Saturday, September 13, 2008

Functionality


VoIP can facilitate tasks and provide services that may be more difficult to implement or more expensive using the PSTN. Examples include:

The ability to transmit more than one telephone call over the same broadband connection. This can make VoIP a simple way to add an extra telephone line to a home or office.
Conference calling, call forwarding, automatic redial, and caller ID; zero- or near-zero-cost features that traditional telecommunication companies (telcos) normally charge extra for.
Secure calls using standardized protocols (such as Secure Real-time Transport Protocol.) Most of the difficulties of creating a secure phone connection over traditional phone lines, like digitizing and digital transmission, are already in place with VoIP. It is only necessary to encrypt and authenticate the existing data stream.
Location independence. Only an Internet connection is needed to get a connection to a VoIP provider. For instance, call center agents using VoIP phones can work from anywhere with a sufficiently fast and stable Internet connection.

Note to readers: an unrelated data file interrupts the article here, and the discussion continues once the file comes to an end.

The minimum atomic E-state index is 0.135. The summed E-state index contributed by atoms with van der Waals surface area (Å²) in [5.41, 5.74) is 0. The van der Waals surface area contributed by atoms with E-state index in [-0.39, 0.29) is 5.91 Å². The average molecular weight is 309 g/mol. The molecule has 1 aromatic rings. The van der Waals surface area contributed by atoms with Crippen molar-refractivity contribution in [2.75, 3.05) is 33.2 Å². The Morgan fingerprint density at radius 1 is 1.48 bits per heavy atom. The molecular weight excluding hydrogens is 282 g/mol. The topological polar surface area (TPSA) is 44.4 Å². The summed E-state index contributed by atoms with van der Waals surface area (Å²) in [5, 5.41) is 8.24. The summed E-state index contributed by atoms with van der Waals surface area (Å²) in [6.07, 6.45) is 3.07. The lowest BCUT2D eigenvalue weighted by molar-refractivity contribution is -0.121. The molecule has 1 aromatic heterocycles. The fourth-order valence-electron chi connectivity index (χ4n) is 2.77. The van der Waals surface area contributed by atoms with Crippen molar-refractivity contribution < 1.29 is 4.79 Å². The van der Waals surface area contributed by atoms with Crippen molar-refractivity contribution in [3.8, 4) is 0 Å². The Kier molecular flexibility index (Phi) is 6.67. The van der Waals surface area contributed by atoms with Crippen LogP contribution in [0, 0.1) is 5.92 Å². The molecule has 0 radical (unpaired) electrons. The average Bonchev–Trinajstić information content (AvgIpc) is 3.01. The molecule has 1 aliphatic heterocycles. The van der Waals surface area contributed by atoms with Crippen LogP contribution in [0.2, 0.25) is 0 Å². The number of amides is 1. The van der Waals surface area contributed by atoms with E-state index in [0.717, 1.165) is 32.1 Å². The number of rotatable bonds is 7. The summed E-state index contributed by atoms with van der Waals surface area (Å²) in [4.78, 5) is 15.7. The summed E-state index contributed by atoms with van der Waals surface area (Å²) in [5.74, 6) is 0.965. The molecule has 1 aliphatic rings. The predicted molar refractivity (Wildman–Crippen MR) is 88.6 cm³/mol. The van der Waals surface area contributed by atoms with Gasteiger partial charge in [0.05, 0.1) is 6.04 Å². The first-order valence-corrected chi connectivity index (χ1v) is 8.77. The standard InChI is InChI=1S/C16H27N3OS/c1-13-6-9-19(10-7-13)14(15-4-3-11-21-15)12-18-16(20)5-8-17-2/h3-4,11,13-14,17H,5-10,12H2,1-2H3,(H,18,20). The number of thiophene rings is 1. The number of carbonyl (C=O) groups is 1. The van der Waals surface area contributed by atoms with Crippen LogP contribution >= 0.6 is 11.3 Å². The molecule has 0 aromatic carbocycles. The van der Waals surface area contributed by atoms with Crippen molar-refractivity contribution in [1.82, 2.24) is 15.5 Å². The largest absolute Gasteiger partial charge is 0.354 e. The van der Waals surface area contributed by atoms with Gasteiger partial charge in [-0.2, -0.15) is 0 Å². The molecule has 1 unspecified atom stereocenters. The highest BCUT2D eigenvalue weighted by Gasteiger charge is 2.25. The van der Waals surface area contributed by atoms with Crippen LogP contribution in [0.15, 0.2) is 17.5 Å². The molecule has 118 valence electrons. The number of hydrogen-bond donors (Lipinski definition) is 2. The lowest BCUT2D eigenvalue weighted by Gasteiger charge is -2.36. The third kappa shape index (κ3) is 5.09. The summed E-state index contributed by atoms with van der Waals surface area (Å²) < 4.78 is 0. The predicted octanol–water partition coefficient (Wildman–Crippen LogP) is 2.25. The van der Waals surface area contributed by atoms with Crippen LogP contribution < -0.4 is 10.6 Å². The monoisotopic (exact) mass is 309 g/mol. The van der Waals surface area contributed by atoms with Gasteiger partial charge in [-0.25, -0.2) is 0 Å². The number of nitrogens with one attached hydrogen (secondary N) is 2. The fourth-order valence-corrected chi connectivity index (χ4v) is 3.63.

Integration with other services available over the Internet, including video conversation, message or data file exchange in parallel with the conversation, audio conferencing, managing address books, and passing information about whether others (e.g., friends or colleagues) are available to interested parties.
Advanced Telephony features such as call routing, screen pops, and IVR implementations are easier and cheaper to implement and integrate. The fact that the phone call is on the same data network as a user's PC opens a new door to possibilities.
Also now the only major issue with VoIP's acceptance by more users "Mobility" is also being addressed with new cordless phones (Wi-Fi) enabled available in the market. With new technologies such as (WiMax) evolving it is believed that the Mobility issue with VoIP shall vanish.

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